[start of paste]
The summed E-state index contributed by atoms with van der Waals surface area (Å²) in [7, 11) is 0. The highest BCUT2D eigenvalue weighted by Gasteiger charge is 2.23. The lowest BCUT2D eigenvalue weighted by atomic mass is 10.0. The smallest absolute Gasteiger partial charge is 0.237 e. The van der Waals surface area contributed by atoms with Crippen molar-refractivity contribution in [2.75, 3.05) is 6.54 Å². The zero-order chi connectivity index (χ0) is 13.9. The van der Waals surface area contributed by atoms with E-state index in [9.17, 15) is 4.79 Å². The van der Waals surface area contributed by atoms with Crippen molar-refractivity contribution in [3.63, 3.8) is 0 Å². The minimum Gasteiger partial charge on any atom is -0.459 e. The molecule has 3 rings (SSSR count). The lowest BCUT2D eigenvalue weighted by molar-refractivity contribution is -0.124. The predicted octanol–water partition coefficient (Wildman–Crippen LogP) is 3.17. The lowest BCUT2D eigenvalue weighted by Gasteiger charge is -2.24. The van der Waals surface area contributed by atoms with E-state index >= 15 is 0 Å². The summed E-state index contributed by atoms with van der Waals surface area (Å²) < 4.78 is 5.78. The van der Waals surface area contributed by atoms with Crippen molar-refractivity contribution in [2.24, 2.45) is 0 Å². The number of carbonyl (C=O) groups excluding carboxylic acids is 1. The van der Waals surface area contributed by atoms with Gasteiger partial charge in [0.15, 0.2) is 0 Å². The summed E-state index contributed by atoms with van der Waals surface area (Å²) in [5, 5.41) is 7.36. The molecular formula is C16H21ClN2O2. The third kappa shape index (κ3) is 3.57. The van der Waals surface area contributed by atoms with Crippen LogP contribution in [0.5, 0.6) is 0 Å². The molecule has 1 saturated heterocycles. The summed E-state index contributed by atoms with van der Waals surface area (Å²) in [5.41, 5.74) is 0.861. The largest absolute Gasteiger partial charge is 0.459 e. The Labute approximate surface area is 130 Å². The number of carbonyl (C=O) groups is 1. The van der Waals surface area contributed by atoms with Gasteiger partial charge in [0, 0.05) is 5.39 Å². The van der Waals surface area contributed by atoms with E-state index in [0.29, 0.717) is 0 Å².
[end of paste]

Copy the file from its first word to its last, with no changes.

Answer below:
The summed E-state index contributed by atoms with van der Waals surface area (Å²) in [7, 11) is 0. The highest BCUT2D eigenvalue weighted by Gasteiger charge is 2.23. The lowest BCUT2D eigenvalue weighted by atomic mass is 10.0. The smallest absolute Gasteiger partial charge is 0.237 e. The van der Waals surface area contributed by atoms with Crippen molar-refractivity contribution in [2.75, 3.05) is 6.54 Å². The zero-order chi connectivity index (χ0) is 13.9. The van der Waals surface area contributed by atoms with E-state index in [9.17, 15) is 4.79 Å². The van der Waals surface area contributed by atoms with Crippen molar-refractivity contribution in [3.63, 3.8) is 0 Å². The minimum Gasteiger partial charge on any atom is -0.459 e. The molecule has 3 rings (SSSR count). The lowest BCUT2D eigenvalue weighted by molar-refractivity contribution is -0.124. The predicted octanol–water partition coefficient (Wildman–Crippen LogP) is 3.17. The lowest BCUT2D eigenvalue weighted by Gasteiger charge is -2.24. The van der Waals surface area contributed by atoms with E-state index >= 15 is 0 Å². The summed E-state index contributed by atoms with van der Waals surface area (Å²) < 4.78 is 5.78. The van der Waals surface area contributed by atoms with Crippen molar-refractivity contribution in [2.24, 2.45) is 0 Å². The number of carbonyl (C=O) groups excluding carboxylic acids is 1. The van der Waals surface area contributed by atoms with Gasteiger partial charge in [0.15, 0.2) is 0 Å². The summed E-state index contributed by atoms with van der Waals surface area (Å²) in [5, 5.41) is 7.36. The molecular formula is C16H21ClN2O2. The third kappa shape index (κ3) is 3.57. The van der Waals surface area contributed by atoms with Crippen LogP contribution in [0.5, 0.6) is 0 Å². The molecule has 1 saturated heterocycles. The summed E-state index contributed by atoms with van der Waals surface area (Å²) in [5.41, 5.74) is 0.861. The largest absolute Gasteiger partial charge is 0.459 e. The Labute approximate surface area is 130 Å². The number of carbonyl (C=O) groups is 1. The van der Waals surface area contributed by atoms with Gasteiger partial charge in [0, 0.05) is 5.39 Å². The van der Waals surface area contributed by atoms with E-state index in [0.29, 0.717) is 0 Å².